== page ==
Update Media

Session Goal: Populate all textbook chapters with open media.

Scan through all chapters of the textbook and find areas where the text could be improved by providing additional visuals (e.g., images, videos) or other forms of media (e.g., links to external resources). Find appropriate open media to improve the textbook, being sure to properly attribute media that you include.

Note: Links do not need to be attributed.

Prepare Supplementary Materials

Session Goal: Prepare or update any supplementary materials that are needed for the textbook (e.g., teacher's guide, equation cheatsheet).

Supplementary materials can be useful for any textbook. A teacher's guide, for instance, can be useful for providing answers to questions and helping the teacher to understand how the textbook should be used (e.g., associated activities), while an equation cheatsheet can be used to help students to easily find commonly used equations. Include any supplemenatary materials that will be necessary for the textbook to be successful.

Refine and Prepare for Publication

Session Goal: Put the finishing touches on your textbook.

Now that your textbook has all necessary chapters along with content and media, work on refining the textbook to prepare it for publication. Collaboratively do the following:

  1. Check formatting for uniformity (e.g., font size, spacing);
  2. Verify that grammar and spelling are correct;
  3. Update content as necessary to address standards;
  4. Include additional media (e.g., images) to support the content;
  5. Reword content to make it more accessible for your age of learners;
  6. Clearly mark your textbook with an appropriate open license.

Evaluate the New Textbook

Session Goal: Evaluate your textbook, correct any problems that arise, and make a plan for the future.

With your adapted open textbook in hand, revisit the collaborative document you created in the first session.

  1. Discuss and answer the following:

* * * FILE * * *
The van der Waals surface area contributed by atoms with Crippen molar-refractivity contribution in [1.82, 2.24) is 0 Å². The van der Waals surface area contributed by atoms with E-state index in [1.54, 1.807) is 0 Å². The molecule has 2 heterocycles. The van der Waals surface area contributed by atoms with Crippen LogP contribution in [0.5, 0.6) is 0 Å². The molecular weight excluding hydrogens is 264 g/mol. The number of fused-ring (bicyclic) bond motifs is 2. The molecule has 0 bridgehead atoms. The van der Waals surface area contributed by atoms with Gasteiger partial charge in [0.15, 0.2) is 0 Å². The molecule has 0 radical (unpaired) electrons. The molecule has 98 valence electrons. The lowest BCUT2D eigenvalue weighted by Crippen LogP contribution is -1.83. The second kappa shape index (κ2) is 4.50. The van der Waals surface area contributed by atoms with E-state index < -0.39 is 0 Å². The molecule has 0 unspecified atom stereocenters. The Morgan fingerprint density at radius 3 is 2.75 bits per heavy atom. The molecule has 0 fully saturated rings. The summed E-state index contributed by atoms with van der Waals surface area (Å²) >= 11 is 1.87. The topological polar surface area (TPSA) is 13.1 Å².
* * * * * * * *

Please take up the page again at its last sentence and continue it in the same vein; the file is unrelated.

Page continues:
1. How well were you able to address problems that were initially present with the textbook (e.g., accuracy of content, alignment with standards)?
    2. How well does your product compare to copyright-restrictive textbooks?
    3. What additional work needs to be done on the textbook for improvement?
    4. How much time would it take to get the textbook to the point where you want it to be?
  2. Complete the evaluation survey for this textbook.

If there are still items that need to be addressed in your textbook, take this time correct the items (if small) or to make plans for how to address the items in the future (if large).

Share the Textbook Electronically

Session Goal: Provide a sharable version of your textbook to the world.

Prepare a PDF version of the textbook, and share it with your colleagues.

Print the Textbook via On-Demand Printing

Session Goal: Prepare a proof for printing.

You can print your textbook via on-demand publishing services, such as Lulu, blurb, or CreateSpace.

In most cases, the best format for printing your book is PDF. So, you should:

  1. Convert your textbook to a PDF;
  2. Select a service that is cost effective and provides quality tools;
  3. Upload your book to a service of your choice;
  4. Print off a proof.

A few things to consider:

  1. Cost of printing will generally go down with greater volume.
  2. You can easily create your own cover for your textbook using a variety of services, such as Google Draw, Google Slides, or Paint.net.